Before the draft, Anthony used a regression tree analysis in his rookie wide receiver model and found once again that breakout age is king. Fountain eclipsed the 30 percent dominator rating needed to break out at age 19.9 as a true sophomore. It’s an important milestone for WRs drafted in the first 100 picks of the NFL Draft to “hit” (200 point PPR season) within their first three years in the league. However, Fountain was the 159th player selected. Is breakout age still applicable for WRs drafted outside the top 100? In Anthony’s earlier study, only four players “hit” that were drafted outside the top 100 but like Fountain, all broke out in college. Mike Williams, Jerricho Cotchery, and Brandon Marshall were all drafted just outside the top 100 while Steve Johnson was a seventh-round pick. At 159, Fountain is closer to pick 200 than the others but he also has the youngest breakout age in the group.1
|Player||Break Out Age||Draft Age||Draft||Year Hit|
Draft age is another piece of the puzzle for WR prospect evaluation. Blair Andrews has put each position under the microscope in his great The Wrong Read series and found that 22-year-old WRs, like Fountain, have around a 20 percent chance of attaining at least one WR2 season in their careers. That’s significantly lower than the 21-year-old cohort, but easily outpaces age 23 and above.
Fountain was not invited to the NFL Combine and had to wait for his Pro Day to show off his athleticism to NFL scouts. He was measured at 6 feet 1 inch and 206 pounds, with 10 1/8″ hands and 34 inch long arms. A 4.51 40-yard dash is far from blazing, and gives him a Freak Score of 54, which is equal to Antonio Callaway and slightly better than Michael Gallup and James Washington. Fountain excelled with a 42.5 inch vertical and an 11-foot-2-inch broad jump; both of which would have been tops for the WR position at the combine. Between his long arms and explosiveness, it’s easy to see why Fountain had a knack for finding the end zone.
Outside of T.Y. Hilton, the receiving corps desperately needs another playmaker. Chester Rogers appears to be the early favorite to win the No. 2 role opposite of Hilton. The Colts also signed ex-Washington WR Ryan Grant to a one-year “prove it” deal after he “failed” his physical with Baltimore. He at the very least offers some depth at the position. They signed Krishawn Hogan off of Arizona’s practice squad in October, but Hogan played only ten snaps before tearing his ACL. K.J. Brent, Seantavius Jones, and Dres Anderson aren’t exactly household names either. Deon Cain was drafted a round later than Fountain, at pick No. 185. While Cain did declare early and is just 21 years old, he never broke out at Clemson. Steve Ishmael is an interesting undrafted free agent out of Syracuse but has no draft capital invested and will play his rookie season at age 23.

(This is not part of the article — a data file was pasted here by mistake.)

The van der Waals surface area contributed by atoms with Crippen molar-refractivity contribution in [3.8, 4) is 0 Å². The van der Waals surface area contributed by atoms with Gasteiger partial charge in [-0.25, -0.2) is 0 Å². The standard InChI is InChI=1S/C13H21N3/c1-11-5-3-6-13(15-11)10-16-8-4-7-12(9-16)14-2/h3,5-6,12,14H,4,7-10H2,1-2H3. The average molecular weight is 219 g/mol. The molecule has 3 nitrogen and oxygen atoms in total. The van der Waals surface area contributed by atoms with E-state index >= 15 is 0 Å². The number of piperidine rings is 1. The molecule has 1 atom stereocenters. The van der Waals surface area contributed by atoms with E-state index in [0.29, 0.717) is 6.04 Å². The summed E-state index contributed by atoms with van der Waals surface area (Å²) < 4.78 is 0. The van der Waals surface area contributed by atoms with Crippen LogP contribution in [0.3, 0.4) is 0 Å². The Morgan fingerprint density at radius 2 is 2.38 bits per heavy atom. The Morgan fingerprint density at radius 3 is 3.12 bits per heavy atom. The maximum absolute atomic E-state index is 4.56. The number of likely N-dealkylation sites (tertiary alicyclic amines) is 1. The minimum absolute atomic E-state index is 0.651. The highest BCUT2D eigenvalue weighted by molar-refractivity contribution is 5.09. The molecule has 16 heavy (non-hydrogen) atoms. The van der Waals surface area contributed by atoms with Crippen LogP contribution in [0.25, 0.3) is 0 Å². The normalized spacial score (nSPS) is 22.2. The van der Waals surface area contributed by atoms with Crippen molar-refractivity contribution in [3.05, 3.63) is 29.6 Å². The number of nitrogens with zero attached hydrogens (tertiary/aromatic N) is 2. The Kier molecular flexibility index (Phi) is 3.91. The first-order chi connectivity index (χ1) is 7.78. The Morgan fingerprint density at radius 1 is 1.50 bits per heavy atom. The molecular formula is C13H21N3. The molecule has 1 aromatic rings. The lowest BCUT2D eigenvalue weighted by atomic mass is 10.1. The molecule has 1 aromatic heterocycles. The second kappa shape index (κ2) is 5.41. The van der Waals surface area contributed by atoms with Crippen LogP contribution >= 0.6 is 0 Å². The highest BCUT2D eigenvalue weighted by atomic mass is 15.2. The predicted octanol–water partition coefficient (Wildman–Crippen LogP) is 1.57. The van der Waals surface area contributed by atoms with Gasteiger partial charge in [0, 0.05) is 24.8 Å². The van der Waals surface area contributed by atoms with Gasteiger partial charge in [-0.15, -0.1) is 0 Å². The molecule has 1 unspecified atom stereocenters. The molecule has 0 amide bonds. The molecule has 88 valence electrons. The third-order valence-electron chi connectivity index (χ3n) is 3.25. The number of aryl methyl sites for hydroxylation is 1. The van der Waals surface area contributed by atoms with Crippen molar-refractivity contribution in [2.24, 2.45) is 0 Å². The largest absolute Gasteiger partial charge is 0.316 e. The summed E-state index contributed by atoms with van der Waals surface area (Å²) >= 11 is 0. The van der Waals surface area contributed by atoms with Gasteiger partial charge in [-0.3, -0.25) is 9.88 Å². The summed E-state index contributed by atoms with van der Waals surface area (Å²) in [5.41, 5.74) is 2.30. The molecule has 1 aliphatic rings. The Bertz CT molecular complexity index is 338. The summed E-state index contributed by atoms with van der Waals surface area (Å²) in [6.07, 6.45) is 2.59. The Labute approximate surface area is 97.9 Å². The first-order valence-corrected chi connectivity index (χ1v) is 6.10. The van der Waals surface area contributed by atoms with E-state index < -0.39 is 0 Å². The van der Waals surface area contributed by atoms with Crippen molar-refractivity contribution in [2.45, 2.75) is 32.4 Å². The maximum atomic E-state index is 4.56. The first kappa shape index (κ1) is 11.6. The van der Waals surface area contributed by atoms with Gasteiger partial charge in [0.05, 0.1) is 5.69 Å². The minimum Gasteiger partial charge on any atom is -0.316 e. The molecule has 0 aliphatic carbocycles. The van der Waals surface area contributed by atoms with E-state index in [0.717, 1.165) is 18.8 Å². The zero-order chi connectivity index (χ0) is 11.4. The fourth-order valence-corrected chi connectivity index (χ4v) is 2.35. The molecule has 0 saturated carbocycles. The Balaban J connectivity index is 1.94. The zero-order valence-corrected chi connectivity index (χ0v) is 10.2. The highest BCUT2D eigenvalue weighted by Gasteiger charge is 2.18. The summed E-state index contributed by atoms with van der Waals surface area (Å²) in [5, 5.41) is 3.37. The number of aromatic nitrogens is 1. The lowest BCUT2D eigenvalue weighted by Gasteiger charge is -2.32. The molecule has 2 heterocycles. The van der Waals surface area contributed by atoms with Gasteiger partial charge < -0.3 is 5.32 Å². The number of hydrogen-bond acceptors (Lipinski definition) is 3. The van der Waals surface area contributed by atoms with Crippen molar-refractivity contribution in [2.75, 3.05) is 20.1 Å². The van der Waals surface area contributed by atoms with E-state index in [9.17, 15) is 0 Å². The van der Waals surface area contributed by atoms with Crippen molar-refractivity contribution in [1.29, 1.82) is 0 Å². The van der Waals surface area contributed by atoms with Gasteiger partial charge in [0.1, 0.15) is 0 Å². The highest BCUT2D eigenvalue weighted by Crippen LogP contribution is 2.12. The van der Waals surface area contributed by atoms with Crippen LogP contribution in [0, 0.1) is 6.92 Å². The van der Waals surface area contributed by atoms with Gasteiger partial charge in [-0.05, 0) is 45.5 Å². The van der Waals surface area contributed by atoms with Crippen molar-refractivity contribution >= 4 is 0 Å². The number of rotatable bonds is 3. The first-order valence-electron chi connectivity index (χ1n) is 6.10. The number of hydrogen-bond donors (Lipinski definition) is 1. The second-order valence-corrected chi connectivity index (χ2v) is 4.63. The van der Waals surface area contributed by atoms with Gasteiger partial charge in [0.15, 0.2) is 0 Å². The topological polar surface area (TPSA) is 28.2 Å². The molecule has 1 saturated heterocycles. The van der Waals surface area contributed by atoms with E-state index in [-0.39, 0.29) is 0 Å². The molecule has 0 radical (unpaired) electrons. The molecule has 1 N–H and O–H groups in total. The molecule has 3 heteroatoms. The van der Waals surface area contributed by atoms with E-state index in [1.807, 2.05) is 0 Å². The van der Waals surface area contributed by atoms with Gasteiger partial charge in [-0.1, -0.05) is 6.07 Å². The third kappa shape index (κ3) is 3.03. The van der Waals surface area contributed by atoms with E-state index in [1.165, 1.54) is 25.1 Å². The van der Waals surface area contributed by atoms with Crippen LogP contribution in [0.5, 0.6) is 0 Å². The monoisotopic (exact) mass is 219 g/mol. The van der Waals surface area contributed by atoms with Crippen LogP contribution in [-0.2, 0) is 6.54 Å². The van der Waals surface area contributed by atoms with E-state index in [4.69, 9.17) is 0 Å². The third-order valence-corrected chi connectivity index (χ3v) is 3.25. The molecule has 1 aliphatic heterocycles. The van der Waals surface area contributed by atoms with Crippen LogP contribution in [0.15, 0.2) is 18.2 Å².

The Colts have an obvious need at WR, but focused on the offensive line and protecting Andrew Luck early in the draft. The WR group seems wide open, especially after Donte Moncrief left for Jacksonville in free agency. A late riser, Fountain was MVP of the East-West Shrine Game where he showed the ability to play outside and return punts. As a fifth-round pick, Fountain will have to make the most of every opportunity he has on the field from rookie mini-camp to the final pre-season game. He’s a low-cost acquisition in rookie drafts, and I would take him in the late third-round, though you can likely get him in the fourth. I think he’s being overlooked, likely due to where he played college football, but he offers a solid blend of overall production, breakout age, athleticism, and available opportunity.
- It’s possible Johnson’s was even better but I could not find his junior college statistics. (back)